Mayra Pineda’s HCCL’s Triunfo: Turning Challenges Into Opportunities
At Tuesday’s Hispanic Chamber of Commerce of Louisiana’s 2015 Town Hall, HCCL executive director Mayra E. Pineda said her organization helps minority owned small businesses succeed.
“If you’re an Hispanic small business owner or if you’re a corporation trying to reach out to the Hispanic community, you definitely need to be a member of the Hispanic Chamber of Commerce of Louisiana,” she said. “We are at a very crucial moment where we’re growing and establishing great relationships nationwide with other corporations and other organizations that will only come back to help our community.”
At the Town Hall, sponsored by Chevron and held at the JW Marriott, local Hispanic small business owners learned more about new business opportunities, programs, effective marketing strategies, certifications, access to capital and the benefits of Chamber membership.
Pineda said her HCCL nonprofit, created in 1999 when The Louisiana Hispanic Chamber of Commerce and The Gulf Coast International Chamber of Commerce merged, is committed to establishing and facilitating a business climate within the Hispanic community, which results in economic development and progress for Louisiana.
She said the HCCL is dedicated to the expansion of trade relations between Louisiana and Latin America and its mission to foster the continued economic growth, development and promotion of Hispanic businesses and their associations throughout the state.
Pineda said they serve as the conduit between the Hispanic business community and the community at large.
“We are a value to [our members] by becoming their voice, by building advocacy in the community,” she said. “We can help them connect to other business owners and other corporations. We will fight for them. We are here to work for them. The more we are, the closer we work together, the stronger we’ll be as a community.”
She explained the Latino population surged in Louisiana in the wake of Hurricane Katrina. When the storm hit on August 29, 2005, more than 1 million people were displaced and thousands of small businesses were forced out of business. Pineda said the storm’s aftermath brought more than 100,000 Hispanics into the New Orleans area that proved instrumental in the rebuilding of the city.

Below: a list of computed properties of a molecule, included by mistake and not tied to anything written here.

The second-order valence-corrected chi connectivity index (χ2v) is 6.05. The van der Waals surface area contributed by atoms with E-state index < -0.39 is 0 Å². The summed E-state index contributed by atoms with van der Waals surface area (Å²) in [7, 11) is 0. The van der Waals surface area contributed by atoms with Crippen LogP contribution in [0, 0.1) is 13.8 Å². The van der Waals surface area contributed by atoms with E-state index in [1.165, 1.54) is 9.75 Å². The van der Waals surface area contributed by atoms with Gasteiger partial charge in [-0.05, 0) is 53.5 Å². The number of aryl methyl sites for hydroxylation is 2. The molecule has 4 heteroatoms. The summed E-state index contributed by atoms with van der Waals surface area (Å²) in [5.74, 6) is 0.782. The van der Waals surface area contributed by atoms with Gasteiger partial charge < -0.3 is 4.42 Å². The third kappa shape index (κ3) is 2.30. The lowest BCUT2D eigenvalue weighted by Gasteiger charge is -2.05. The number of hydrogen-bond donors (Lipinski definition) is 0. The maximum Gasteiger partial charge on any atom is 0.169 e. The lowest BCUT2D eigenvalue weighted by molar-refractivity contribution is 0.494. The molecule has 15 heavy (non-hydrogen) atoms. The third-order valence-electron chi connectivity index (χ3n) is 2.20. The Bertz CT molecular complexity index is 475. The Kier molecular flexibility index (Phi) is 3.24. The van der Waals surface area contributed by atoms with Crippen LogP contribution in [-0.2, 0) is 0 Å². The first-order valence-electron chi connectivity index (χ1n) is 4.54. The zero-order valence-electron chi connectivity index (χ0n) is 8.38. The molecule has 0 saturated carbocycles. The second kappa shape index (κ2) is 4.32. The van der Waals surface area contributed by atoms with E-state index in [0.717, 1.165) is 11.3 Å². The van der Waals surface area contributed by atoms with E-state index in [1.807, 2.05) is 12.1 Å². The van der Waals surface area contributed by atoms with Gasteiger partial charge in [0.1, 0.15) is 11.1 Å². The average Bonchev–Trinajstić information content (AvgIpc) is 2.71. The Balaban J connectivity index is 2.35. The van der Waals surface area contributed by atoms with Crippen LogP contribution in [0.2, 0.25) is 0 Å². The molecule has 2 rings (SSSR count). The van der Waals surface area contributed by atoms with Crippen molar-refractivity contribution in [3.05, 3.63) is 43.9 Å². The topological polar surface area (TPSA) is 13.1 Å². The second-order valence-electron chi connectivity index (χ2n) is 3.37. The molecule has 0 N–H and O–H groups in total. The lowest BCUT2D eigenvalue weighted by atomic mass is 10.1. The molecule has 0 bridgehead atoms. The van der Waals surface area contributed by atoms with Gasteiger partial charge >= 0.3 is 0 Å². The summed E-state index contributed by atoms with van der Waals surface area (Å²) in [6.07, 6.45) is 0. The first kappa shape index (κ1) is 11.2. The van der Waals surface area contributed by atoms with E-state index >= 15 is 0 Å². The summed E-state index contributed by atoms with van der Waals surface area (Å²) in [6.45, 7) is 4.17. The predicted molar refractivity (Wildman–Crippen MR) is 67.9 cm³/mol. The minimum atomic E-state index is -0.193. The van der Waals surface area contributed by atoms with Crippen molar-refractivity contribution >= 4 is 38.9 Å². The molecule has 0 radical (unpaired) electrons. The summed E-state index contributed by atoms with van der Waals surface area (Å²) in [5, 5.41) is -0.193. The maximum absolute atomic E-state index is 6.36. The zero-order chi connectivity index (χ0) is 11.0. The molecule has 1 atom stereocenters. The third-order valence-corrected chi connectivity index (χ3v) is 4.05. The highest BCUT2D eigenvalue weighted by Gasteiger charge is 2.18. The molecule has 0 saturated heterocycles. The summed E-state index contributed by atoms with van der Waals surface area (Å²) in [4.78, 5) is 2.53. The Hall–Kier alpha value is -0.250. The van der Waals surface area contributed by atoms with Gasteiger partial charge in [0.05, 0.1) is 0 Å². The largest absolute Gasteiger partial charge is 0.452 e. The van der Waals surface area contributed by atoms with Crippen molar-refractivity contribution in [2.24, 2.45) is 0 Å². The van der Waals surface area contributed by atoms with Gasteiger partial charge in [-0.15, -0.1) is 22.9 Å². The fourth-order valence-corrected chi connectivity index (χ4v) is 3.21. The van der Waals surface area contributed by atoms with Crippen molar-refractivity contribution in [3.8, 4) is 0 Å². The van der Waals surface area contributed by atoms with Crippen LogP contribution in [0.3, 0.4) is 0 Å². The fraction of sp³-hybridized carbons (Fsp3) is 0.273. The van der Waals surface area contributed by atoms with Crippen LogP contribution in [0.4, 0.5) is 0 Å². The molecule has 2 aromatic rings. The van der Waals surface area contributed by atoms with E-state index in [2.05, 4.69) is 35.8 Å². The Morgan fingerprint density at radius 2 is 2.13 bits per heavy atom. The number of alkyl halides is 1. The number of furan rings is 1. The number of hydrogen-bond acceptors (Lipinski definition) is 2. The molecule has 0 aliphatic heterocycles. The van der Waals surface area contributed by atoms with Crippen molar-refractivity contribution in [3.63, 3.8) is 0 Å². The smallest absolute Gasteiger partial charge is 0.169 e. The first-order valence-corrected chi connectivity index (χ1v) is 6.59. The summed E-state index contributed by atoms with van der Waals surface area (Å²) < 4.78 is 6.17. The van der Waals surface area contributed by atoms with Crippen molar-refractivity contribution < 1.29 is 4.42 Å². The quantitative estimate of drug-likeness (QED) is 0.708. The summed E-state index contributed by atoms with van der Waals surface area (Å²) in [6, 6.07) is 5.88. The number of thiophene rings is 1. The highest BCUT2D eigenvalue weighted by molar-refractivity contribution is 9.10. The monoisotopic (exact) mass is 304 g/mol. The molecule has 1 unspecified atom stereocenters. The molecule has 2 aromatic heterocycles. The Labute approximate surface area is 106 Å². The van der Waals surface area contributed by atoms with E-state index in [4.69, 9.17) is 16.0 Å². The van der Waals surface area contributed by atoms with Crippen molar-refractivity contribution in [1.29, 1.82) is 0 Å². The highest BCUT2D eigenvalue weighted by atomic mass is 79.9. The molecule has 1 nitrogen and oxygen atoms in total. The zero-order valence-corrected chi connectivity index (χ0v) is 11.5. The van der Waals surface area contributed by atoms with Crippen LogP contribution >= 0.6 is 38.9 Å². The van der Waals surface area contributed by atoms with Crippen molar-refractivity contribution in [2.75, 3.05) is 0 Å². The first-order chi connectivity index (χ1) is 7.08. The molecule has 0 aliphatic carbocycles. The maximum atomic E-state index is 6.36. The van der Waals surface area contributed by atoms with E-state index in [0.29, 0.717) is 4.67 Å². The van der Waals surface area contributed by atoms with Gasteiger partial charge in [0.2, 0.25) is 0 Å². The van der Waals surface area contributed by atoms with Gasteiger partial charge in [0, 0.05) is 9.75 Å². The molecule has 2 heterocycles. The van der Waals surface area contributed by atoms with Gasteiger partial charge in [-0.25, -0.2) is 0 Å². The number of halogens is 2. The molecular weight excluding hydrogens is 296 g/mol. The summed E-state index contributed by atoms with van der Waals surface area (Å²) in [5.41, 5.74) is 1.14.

“The Hispanic community nationwide is growing by leaps and bounds and becoming the fastest growing community,” Pineda said. “Our investment into this nation’s economy is very important. Small business is the backbone of every economy. All you have to do is take a drive down Williams Boulevard or Veterans or even on the West Bank and see all of these small businesses popping up everywhere. Those are tax dollars for those cities that weren’t there before. It’s very important to help these small business owners grow their businesses by educating them, by letting them know what the opportunities are out there through certifications, through other business seminars and education, through better skills and financial documentation that will help in their business.”
U.S. Hispanic Chamber of Commerce Chairman Ignacio Veloz was the keynote speaker at the Town Hall. He said the U.S. Census predicts the Hispanic population will double by 2050.
“The buying power Hispanics have is more than $1 trillion a year,” Veloz said. “We can continue to grow, joint venture and do business together. We have a lot of opportunity. Now is the perfect time for Hispanics to grow their business.”
Veloz, whose national organization represents 3.2 million Hispanic owned businesses, 230 corporate partners and 200 local chambers, said advice for success is universal.
“You have to have your own idea and your own belief, and if you stay on those ideas no one and nothing can stop you on what you want to do,” he said. “Be positive, persistent and proactive every step of the way. Hispanics are fighters, and we don’t give up easy.”
HCCL’s Pineda said her local chapter’s membership is more than 400 strong, and they represent a mix of small businesses and corporations.